06/17/2010 11:52 am ET | Updated May 25, 2011

On the Interview, Offer Free Consulting?

How do we deal with an interviewer asking us for free consulting work, in a job interview?

It's a common scenario. You're in the interview, and the interviewer says "The next thing we need from you is a six-slide Powerpoint presentation that explains how you'd rev up our marketing efforts."

We can't consent to perform this work - not because of the fee (none) but because our consulting brain won't let us present a set of ideas to a client without knowing what's going on, what's been tried, what's at stake, etc. We need more information.

If the Powerpoint request comes from an HR screener, the conversation might go
this way:

THEM: So, Jim, the next thing we'll need from you is a Powerpoint explaining how
you'd get our marketing programs to a new level.
JIM: That sounds great. I'd need more information to be able to put a meaningful
plan together. Can I get on the phone with Sarah, the Marketing Manager?
THEM: Er - I don't know. All of the candidates are being asked to fulfill this
JIM: I understand. The thing is that I can't stake my reputation on a marketing
plan that's based on incomplete data. If Sarah might have time to chat on the
phone with me before I create that presentation, I can get the information I
need from her to put a thoughtful plan together.
THEM: Hmmm. I can ask her.
JIM: That would be great.

What happens when Jim gets on the phone with the Marketing Manager a/k/a His Future Boss? He probes for pain, of course.


SARAH: Sarah Smith.
JIM: Hi Sarah, this is Jim Thorpe. Becca Martin may have mentioned that I was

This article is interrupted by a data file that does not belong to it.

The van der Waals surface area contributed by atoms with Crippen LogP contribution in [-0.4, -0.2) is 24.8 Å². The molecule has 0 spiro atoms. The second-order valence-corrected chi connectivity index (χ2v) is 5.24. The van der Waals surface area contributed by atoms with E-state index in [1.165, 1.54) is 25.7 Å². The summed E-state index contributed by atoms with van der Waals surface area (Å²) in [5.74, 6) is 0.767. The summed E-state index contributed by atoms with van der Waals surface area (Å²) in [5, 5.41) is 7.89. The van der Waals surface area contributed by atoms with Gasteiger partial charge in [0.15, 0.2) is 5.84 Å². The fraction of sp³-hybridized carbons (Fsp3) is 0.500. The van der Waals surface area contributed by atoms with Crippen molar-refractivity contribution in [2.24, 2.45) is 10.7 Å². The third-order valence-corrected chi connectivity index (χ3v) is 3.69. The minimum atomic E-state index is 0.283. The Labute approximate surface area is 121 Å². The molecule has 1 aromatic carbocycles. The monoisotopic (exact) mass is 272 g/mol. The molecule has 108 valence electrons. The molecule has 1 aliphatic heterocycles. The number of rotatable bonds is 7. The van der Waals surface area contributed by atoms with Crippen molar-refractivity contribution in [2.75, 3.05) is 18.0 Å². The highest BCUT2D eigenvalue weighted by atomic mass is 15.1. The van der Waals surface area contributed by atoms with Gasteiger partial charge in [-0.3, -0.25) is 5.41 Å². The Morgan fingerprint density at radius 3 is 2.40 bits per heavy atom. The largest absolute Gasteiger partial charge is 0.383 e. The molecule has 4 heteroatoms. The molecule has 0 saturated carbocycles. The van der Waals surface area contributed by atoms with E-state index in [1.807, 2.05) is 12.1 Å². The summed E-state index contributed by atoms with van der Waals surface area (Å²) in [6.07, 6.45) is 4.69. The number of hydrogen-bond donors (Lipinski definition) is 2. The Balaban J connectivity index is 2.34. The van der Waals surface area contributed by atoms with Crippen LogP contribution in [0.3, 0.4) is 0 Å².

going to call....
SARAH: Oh, hello Jim! You're the fellow who needs some information from me to
create the Powerpoint.
JIM: That's me! Is this a good time?
SARAH: I have a few minutes.
JIM: Thanks. So, as I understand it, the big issue is that kelp sales are down
from last year....

Jim has no intention of creating a Powerpoint and lobbing it into the void. His plan is to brainstorm with Sarah on the pain and convert this call into a face-to-face meeting. He'd be happy to bring his Powerpoint into that meeting, but he isn't willing to send a Powerpoint over email to Sarah or anyone else. The choices for the company are to meet with Jim and go through his presentation at a live meeting, or get no presentation from him at all.

Let's say that Jim, the job-seeker, had already met the hiring manager. In that scenario, Jim went into the interview 100% focused on digging out the pain and making it the focus of the conversation. If he does that successfully, there is a lower probability that his hiring manager will ask for his Powerpoint presentation, because Jim will already have made it clear (via his highly relevant dragon-slaying stories) how he's surmounted the company's problems in
the past.

Once Jim has nailed the pain and shared some thoughts on how to make the pain go away, he's going to ask the hiring manager "Does this approach, the one we're discussing now, sound like the right idea for your company?" He isn't going to push or 'sell' anything. If the manager says "It might be the way for us to go, I'm not sure" Jim may say "Well, it's not the right approach for everybody, and it may not be right for you."

If the manager nevertheless says "We have other candidates to see, but we'd love a Powerpoint version of this conversation" then Jim will say "Let's do this. I encourage you to talk to the other candidates, and then, if you feel that I'm the right person for this role, let's talk again." He doesn't want to be one in a slate of candidates. He wants the employer to keep him in the running ONLY if his approach/personality/perspective/etc. feel like a fit, and otherwise, he wants to be screened out. So he says "Look at the other people, and only come back to me if I feel like the right fit."

Jim is (still) not ready to perform free consulting work and lob it into space with no guarantee of a face-to-face meeting, at a minimum.